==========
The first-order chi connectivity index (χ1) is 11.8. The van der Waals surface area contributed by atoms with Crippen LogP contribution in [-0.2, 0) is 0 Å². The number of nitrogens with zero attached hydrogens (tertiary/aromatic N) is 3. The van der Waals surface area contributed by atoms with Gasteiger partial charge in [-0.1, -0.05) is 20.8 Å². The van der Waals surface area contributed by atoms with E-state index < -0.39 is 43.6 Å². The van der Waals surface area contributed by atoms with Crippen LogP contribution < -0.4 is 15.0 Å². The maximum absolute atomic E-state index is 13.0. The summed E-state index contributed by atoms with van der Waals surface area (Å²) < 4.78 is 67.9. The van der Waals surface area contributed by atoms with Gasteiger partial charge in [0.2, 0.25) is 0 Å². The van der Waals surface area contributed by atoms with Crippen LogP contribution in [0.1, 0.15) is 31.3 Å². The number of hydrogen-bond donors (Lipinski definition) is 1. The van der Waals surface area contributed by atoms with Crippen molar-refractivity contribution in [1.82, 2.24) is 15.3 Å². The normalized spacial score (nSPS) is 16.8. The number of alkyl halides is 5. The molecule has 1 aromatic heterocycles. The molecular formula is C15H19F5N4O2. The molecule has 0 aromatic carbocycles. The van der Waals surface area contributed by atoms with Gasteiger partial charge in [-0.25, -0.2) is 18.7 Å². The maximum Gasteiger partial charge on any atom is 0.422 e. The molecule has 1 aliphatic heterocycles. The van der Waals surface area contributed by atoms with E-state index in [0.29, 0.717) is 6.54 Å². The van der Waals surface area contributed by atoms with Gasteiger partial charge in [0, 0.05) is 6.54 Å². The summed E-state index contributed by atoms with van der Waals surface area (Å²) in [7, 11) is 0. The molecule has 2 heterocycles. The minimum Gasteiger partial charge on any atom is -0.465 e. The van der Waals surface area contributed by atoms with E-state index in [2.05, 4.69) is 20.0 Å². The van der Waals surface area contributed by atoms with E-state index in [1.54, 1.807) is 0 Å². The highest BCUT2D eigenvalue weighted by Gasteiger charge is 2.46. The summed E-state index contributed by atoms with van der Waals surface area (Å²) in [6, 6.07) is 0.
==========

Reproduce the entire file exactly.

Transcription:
The first-order chi connectivity index (χ1) is 11.8. The van der Waals surface area contributed by atoms with Crippen LogP contribution in [-0.2, 0) is 0 Å². The number of nitrogens with zero attached hydrogens (tertiary/aromatic N) is 3. The van der Waals surface area contributed by atoms with Gasteiger partial charge in [-0.1, -0.05) is 20.8 Å². The van der Waals surface area contributed by atoms with E-state index < -0.39 is 43.6 Å². The van der Waals surface area contributed by atoms with Crippen LogP contribution < -0.4 is 15.0 Å². The maximum absolute atomic E-state index is 13.0. The summed E-state index contributed by atoms with van der Waals surface area (Å²) < 4.78 is 67.9. The van der Waals surface area contributed by atoms with Gasteiger partial charge in [0.2, 0.25) is 0 Å². The van der Waals surface area contributed by atoms with Crippen LogP contribution in [0.1, 0.15) is 31.3 Å². The number of hydrogen-bond donors (Lipinski definition) is 1. The van der Waals surface area contributed by atoms with Crippen molar-refractivity contribution in [1.82, 2.24) is 15.3 Å². The normalized spacial score (nSPS) is 16.8. The number of alkyl halides is 5. The molecule has 1 aromatic heterocycles. The molecular formula is C15H19F5N4O2. The molecule has 0 aromatic carbocycles. The van der Waals surface area contributed by atoms with Gasteiger partial charge in [-0.25, -0.2) is 18.7 Å². The maximum Gasteiger partial charge on any atom is 0.422 e. The molecule has 1 aliphatic heterocycles. The van der Waals surface area contributed by atoms with E-state index in [0.29, 0.717) is 6.54 Å². The van der Waals surface area contributed by atoms with Gasteiger partial charge in [0, 0.05) is 6.54 Å². The summed E-state index contributed by atoms with van der Waals surface area (Å²) in [7, 11) is 0. The molecule has 2 heterocycles. The minimum Gasteiger partial charge on any atom is -0.465 e. The van der Waals surface area contributed by atoms with E-state index in [2.05, 4.69) is 20.0 Å². The van der Waals surface area contributed by atoms with E-state index in [1.54, 1.807) is 0 Å². The highest BCUT2D eigenvalue weighted by Gasteiger charge is 2.46. The summed E-state index contributed by atoms with van der Waals surface area (Å²) in [6, 6.07) is 0.